2015 review – sortition-related events

This is a review of notable sortition-related events of the year 2015.

Brett Hennig wrote to mention citizens’ assembly pilots and the Irish constitutional assembly which led to the marriage equality vote.

In my mind the two most notable sortition-related events of 2015 were:

  • In Mexico, the Morena party allotted of some of its congressional candidates among the party rank-and-file. This was covered on Equality-by-Lot here (English version), here and here.
  • Leading Belgian politicians from various parties proposed changing the selection method of the Belgian upper house to sortition. This is the most high-profile proposal of its kind of the modern age.

Continuing the trend of previous years, those developments happened in the non-English speaking world. However, they are a reflection of a wide-spread disillusionment with elections – a sentiment that is as common in the English-speaking world as it is outside of it.

In the US this sentiment found an electoral outlet in the surprise strength of the campaigns of two presidential candidates which are perceived as being outside of the electoral establishment – Donald Trump and Bernie Sanders. This fact was observed in a relatively well-noticed academic paper in Science journal by Fisman and Markovits about the way class affects policy choices. The authors drew from their work some conclusions that come close to an indictment of the electoral method.

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8 Responses

  1. Agree on the importance of the Belgian upper house proposal, but don’t see the relevance of Trump/Sanders to a forum on sortition.

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  2. Why is it assumed that the marriage equality vote is something that everyone who favors sortition views as a positive development? I think marriage equality is cultural appropriation of marriage from those who believe in marriage that is religious people by those who are not religious.

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  3. Satkalsa,

    That’s a fair point — and an indication of the extent to which such bodies tend to attract those of a “progressive” disposition that may not accurately reflect the preferences of the silent majority. This is why participation in such bodies needs to be quasi-mandatory, as in other kinds of jury service. A stochastic sample of a conservative population will deliver conservative judgments.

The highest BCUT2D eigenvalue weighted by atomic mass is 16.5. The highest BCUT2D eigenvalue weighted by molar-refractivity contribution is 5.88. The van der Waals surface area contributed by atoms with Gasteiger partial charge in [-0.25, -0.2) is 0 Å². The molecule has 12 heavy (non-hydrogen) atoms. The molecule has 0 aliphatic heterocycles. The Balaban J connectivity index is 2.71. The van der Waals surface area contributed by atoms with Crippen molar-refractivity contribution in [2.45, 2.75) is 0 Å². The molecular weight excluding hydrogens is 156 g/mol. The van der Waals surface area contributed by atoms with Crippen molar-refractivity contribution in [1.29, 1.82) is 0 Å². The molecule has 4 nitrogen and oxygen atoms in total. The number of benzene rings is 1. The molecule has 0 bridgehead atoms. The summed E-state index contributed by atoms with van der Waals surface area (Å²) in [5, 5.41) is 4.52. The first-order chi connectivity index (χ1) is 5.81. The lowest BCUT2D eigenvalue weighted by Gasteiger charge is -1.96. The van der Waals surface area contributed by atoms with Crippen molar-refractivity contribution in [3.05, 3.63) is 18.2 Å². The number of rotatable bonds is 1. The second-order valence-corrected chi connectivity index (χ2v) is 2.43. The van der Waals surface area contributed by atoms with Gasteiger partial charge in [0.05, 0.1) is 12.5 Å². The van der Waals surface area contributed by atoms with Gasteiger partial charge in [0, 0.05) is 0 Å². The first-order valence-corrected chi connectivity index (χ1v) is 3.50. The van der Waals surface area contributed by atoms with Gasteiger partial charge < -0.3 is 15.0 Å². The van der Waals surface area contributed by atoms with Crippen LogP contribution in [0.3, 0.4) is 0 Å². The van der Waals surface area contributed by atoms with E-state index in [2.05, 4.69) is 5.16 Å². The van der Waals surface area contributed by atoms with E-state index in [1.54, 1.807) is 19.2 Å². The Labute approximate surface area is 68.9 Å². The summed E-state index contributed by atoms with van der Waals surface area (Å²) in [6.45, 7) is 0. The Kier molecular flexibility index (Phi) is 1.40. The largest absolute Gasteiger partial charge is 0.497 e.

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  4. satkhalsa,

    > Why is it assumed that the marriage equality vote is something that everyone who favors sortition views as a positive development?

    As I understand things the point here was not that the policy outcome was positive but rather that the policy outcome was democratic. That is, that through the application of sortition, policy was aligned with the informed and considered opinion of the people.

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  5. Yoram: >through the application of sortition, policy was aligned with the informed and considered opinion of the people.

    Not so if the sortition pool is voluntary. Volunteers are atypical in that activists and enthusiasts for change are overrepresented. Election is democratic iff there is a) genuine competition and b) a low entry-level for candidates — at least citizens get to choose who represents them, rather than submitting to the unrepresentative will of activists and political anoraks. This is textbook empirical political science and cannot be refuted by appeal to Aristotle, Montesquieu and Manin on the principle of distinction or other definitional maxims.

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  6. Maybe a missing stuff: a very well rated French documentary about society’s problems, directed by Melanie Laurent (famous French actress, played Shoshanna in Iglorious Basterds), which purposes as a solution the creation of an assembly of citizen filled by lot. https://m.facebook.com/story.php?story_fbid=897804630304625&substory_index=0&id=183950378356724

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  7. Thanks – I was not aware of this. The website has “Créer une 2ème chambre (type sénat) avec des citoyens tirés au sort” as one of the “actions politiques” it proposes.

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  8. […] previous years’ summaries see: 2015, 2014, 2013, 2012, 2011, […]

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